Senator Elizabeth Warren, the Massachusetts Democrat and a sharp critic of big banks and unregulated capitalism, entered the 2020 race for president on Monday. She’s the first major candidate in what is likely to be a long and crowded primary marked by ideological and generational divisions in a Democratic Party desperate to beat President Trump.
When Donald Trump first announced that he would seek the Republican nomination, many journalists dismissed his Presidential bid as a publicity stunt. The Huffington Post said that it planned to cover the candidate in its entertainment section. “Our reason is simple: Trump’s campaign is a sideshow,” readers were told. “We won’t take the bait. If you are interested in what The Donald has to say, you’ll find it next to our stories on the Kardashians and The Bachelorette.”
Journalists weren’t the only ones who failed to see what was happening; until a few years ago, many scholars of American politics held that the reforms of the nineteen-sixties and seventies did little to shift the balance of power away from political élites. Although the wider use of primaries radically changed the process by which candidates were selected, the Party’s establishment retained tremendous influence through its ability to grant or withhold endorsements and access to donors. The most influential book on the topic was “The Party Decides” (2008), and its title was its thesis: that a party’s “invisible primary” picks the front-runners before the voters start to pay attention.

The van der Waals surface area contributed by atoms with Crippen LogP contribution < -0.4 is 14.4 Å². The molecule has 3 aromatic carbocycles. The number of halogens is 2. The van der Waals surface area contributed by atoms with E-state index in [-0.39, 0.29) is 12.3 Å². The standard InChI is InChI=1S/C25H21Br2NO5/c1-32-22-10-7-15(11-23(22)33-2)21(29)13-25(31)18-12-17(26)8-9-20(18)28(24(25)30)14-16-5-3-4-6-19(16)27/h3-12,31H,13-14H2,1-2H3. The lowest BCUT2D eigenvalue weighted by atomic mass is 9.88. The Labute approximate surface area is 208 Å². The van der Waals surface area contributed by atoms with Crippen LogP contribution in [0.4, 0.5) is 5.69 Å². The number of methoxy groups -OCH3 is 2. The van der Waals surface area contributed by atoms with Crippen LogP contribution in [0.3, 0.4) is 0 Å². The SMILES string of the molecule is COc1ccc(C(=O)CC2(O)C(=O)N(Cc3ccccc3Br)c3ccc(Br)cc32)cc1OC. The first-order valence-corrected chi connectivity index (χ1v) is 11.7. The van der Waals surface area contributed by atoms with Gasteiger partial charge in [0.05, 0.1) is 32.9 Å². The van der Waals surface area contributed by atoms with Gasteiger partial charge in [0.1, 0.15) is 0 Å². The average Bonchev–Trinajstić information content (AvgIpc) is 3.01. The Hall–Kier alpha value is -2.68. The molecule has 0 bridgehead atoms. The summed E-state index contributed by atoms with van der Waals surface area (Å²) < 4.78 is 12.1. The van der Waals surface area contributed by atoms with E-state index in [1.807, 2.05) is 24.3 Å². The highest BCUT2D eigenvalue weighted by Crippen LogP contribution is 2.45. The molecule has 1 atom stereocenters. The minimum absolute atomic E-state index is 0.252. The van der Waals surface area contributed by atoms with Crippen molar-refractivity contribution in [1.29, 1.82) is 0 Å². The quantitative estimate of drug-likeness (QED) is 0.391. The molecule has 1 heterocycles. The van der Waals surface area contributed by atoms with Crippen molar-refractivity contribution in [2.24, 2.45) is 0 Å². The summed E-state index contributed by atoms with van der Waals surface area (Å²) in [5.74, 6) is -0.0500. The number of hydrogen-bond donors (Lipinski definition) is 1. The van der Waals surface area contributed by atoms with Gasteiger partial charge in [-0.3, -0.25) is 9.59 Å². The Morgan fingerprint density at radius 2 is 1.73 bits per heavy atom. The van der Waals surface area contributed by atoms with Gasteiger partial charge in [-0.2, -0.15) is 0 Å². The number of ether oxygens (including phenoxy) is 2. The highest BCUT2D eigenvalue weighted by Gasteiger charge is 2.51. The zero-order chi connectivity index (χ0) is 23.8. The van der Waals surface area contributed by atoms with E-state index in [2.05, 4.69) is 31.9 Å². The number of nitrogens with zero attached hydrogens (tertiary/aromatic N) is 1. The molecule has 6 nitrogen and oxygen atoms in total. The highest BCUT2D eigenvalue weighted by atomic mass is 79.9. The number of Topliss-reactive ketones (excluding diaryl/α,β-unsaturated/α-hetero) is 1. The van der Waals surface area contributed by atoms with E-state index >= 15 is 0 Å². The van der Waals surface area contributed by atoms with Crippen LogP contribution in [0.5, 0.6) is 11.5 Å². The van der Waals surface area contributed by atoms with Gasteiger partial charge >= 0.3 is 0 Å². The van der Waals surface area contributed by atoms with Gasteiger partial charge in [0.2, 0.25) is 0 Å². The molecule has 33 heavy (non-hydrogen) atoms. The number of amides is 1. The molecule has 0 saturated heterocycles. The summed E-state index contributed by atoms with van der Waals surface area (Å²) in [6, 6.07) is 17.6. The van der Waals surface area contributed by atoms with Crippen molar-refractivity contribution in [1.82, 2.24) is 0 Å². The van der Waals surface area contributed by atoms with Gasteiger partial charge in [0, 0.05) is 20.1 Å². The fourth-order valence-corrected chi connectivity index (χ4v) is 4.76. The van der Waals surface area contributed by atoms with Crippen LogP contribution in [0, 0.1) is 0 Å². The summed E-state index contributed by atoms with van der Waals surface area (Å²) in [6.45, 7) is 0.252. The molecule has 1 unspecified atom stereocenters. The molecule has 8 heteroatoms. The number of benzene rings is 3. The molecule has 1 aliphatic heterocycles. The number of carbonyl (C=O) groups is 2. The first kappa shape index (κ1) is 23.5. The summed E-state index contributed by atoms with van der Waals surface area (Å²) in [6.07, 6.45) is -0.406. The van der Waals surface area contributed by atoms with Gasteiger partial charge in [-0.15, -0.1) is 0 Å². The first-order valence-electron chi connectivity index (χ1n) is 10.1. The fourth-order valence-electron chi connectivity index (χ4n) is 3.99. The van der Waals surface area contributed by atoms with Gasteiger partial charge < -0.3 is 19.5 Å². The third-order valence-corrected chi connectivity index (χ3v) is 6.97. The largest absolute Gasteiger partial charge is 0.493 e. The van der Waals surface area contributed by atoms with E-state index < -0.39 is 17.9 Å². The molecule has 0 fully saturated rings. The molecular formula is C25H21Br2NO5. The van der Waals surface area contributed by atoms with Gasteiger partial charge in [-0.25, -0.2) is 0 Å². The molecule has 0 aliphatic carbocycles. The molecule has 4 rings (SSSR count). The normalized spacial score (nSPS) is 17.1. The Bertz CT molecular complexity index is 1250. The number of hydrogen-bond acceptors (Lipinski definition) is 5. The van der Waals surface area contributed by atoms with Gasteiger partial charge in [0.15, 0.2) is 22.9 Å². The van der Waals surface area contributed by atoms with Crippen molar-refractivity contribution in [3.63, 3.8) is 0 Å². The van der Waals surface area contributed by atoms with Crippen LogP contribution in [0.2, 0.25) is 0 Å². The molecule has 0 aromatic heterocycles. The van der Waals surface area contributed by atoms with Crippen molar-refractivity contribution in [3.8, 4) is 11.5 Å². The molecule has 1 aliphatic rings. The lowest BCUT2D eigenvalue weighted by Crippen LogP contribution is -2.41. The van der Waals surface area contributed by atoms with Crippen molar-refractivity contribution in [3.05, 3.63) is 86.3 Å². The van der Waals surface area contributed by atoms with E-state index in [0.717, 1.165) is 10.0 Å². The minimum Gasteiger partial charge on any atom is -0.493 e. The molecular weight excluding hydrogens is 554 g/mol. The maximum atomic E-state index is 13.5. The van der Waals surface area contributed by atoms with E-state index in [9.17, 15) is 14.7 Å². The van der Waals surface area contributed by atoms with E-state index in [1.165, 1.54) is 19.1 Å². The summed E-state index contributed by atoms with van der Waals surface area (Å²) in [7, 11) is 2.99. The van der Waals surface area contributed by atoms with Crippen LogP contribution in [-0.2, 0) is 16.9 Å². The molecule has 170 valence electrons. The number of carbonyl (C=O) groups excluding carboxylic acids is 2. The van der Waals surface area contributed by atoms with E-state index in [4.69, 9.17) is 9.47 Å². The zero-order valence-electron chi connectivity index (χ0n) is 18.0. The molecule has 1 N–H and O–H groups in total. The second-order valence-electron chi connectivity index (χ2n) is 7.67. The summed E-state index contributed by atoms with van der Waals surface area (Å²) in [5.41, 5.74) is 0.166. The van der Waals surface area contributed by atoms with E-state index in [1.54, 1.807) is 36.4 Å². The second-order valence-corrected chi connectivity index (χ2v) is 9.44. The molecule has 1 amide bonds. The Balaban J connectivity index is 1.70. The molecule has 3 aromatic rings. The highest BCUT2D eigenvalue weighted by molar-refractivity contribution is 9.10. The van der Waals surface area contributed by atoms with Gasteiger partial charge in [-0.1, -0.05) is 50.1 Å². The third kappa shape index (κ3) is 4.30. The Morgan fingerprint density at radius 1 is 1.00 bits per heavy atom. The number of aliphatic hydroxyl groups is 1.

As a result, political scientists were even less likely than journalists to take Trump seriously. Since he did not have visible support from Republican Party élites, they could not fathom the idea that he might have a chance. And yet Trump quickly took a commanding lead in the polls, and rode his fervent support all the way to the White House. In 2016, the Republican Party did not decide; it was conquered in a cruel blitzkrieg, then rapidly remade in the image of its captor.
I hope there's an alternative under the age of 50.